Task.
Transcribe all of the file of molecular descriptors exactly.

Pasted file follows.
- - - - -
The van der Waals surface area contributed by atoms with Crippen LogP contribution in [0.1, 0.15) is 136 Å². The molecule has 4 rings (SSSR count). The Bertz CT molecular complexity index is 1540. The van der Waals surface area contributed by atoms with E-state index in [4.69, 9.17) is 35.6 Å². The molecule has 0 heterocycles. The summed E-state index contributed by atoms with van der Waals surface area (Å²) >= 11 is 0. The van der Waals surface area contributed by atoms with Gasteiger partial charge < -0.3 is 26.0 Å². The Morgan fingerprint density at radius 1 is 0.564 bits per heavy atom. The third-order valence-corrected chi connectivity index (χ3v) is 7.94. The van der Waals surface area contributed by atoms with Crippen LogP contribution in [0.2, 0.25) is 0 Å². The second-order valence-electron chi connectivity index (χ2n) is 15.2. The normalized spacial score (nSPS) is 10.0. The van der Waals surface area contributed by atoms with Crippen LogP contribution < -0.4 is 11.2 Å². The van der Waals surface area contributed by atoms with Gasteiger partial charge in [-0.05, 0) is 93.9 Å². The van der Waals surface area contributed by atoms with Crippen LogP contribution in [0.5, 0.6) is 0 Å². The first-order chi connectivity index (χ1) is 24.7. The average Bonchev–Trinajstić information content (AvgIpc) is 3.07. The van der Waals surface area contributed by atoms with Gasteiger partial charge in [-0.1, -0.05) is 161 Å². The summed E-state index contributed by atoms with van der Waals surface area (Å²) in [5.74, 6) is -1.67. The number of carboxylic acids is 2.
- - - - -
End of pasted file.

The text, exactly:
The van der Waals surface area contributed by atoms with Crippen LogP contribution in [0.1, 0.15) is 136 Å². The molecule has 4 rings (SSSR count). The Bertz CT molecular complexity index is 1540. The van der Waals surface area contributed by atoms with E-state index in [4.69, 9.17) is 35.6 Å². The molecule has 0 heterocycles. The summed E-state index contributed by atoms with van der Waals surface area (Å²) >= 11 is 0. The van der Waals surface area contributed by atoms with Gasteiger partial charge < -0.3 is 26.0 Å². The Morgan fingerprint density at radius 1 is 0.564 bits per heavy atom. The third-order valence-corrected chi connectivity index (χ3v) is 7.94. The van der Waals surface area contributed by atoms with Crippen LogP contribution in [0.2, 0.25) is 0 Å². The second-order valence-electron chi connectivity index (χ2n) is 15.2. The normalized spacial score (nSPS) is 10.0. The van der Waals surface area contributed by atoms with Crippen LogP contribution < -0.4 is 11.2 Å². The van der Waals surface area contributed by atoms with Gasteiger partial charge in [-0.05, 0) is 93.9 Å². The van der Waals surface area contributed by atoms with Crippen LogP contribution in [0.5, 0.6) is 0 Å². The first-order chi connectivity index (χ1) is 24.7. The average Bonchev–Trinajstić information content (AvgIpc) is 3.07. The van der Waals surface area contributed by atoms with Gasteiger partial charge in [-0.1, -0.05) is 161 Å². The summed E-state index contributed by atoms with van der Waals surface area (Å²) in [5.74, 6) is -1.67. The number of carboxylic acids is 2.